Dr. Biscet to Congress: Obama's Cuba Policy Undermines American Values

Wednesday, July 13, 2016
From McClatchy News:

Cuban human rights leader: Obama policy undermines American values

One of Cuba’s best-known human rights activists and a recipient of the U.S. Presidential Medal of Freedom said Wednesday that the Obama administration’s efforts to restore relations with the Cuban government had undermined American values.

Dr. Oscar Elias Biscet, who spent more than nine years as a political prisoner in Cuba until 2011, told U.S. lawmakers that oppression in Cuba continues and the U.S. policies divide the Cuban and American people.

“Congresspersons, don’t allow the creed of the nation, the Bill of Rights, to continue to be violated. Don’t tolerate the separation of the American and Cuban people,” Biscet pleaded. “Yours free, and mine enslaved.”

Biscet was awarded the United States’ highest civilian honor in 2007 in absentia while he was in prison during George W. Bush’s presidency. Biscet was the featured witness at a House Foreign Affairs subcommittee hearing Wednesday on the human rights situation in Cuba.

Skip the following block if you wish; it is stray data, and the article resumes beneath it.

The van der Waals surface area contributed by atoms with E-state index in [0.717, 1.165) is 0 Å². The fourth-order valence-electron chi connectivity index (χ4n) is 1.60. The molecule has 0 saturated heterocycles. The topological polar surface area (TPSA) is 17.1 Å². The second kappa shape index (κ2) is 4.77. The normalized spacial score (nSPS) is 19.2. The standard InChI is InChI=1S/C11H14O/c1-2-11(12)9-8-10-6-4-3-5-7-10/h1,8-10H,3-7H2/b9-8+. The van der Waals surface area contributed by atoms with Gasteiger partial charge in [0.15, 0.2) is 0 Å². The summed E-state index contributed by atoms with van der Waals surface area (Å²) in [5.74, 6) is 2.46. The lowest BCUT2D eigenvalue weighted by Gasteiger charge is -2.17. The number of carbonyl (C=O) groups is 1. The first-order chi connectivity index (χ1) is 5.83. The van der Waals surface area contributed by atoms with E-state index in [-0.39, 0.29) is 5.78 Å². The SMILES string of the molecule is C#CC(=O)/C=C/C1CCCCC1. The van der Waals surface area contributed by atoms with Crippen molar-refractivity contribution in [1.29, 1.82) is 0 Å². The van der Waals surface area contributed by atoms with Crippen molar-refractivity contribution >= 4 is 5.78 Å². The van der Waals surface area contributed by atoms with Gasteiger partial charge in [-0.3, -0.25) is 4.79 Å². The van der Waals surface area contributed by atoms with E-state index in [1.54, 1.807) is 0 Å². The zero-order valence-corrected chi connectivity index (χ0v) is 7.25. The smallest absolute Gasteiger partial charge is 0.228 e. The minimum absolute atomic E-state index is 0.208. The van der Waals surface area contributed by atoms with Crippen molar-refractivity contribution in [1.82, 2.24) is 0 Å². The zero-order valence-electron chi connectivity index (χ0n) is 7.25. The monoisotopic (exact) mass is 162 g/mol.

Rep. Christopher Smith, a New Jersey Republican who chairs the Subcommittee on Africa, Global Health, Global Human Rights and International Organizations, called the hearing to highlight ongoing human rights violations and to press the Obama administration to make the issue a higher priority before making any further changes to U.S. policy.

“Our fear that the administration has not been pushing sufficiently for the release of political prisoners and other human rights concerns has only grown,” he said.

The hearing was scheduled on the 22nd anniversary of the deaths of 32 people who drowned when a tugboat with 63 aboard capsized north of Havana while they were trying to flee the island. Survivors say Cuban government ships rammed the tugboat.

The Cuban Commission for Human Rights and National Reconciliation, a group that tracks human rights and political repression in Cuba, reported more than 8,600 politically motivated detentions in 2015, a 315 percent increase from five years ago. In the first two months of this year, there had already been more than 2,500 arrests.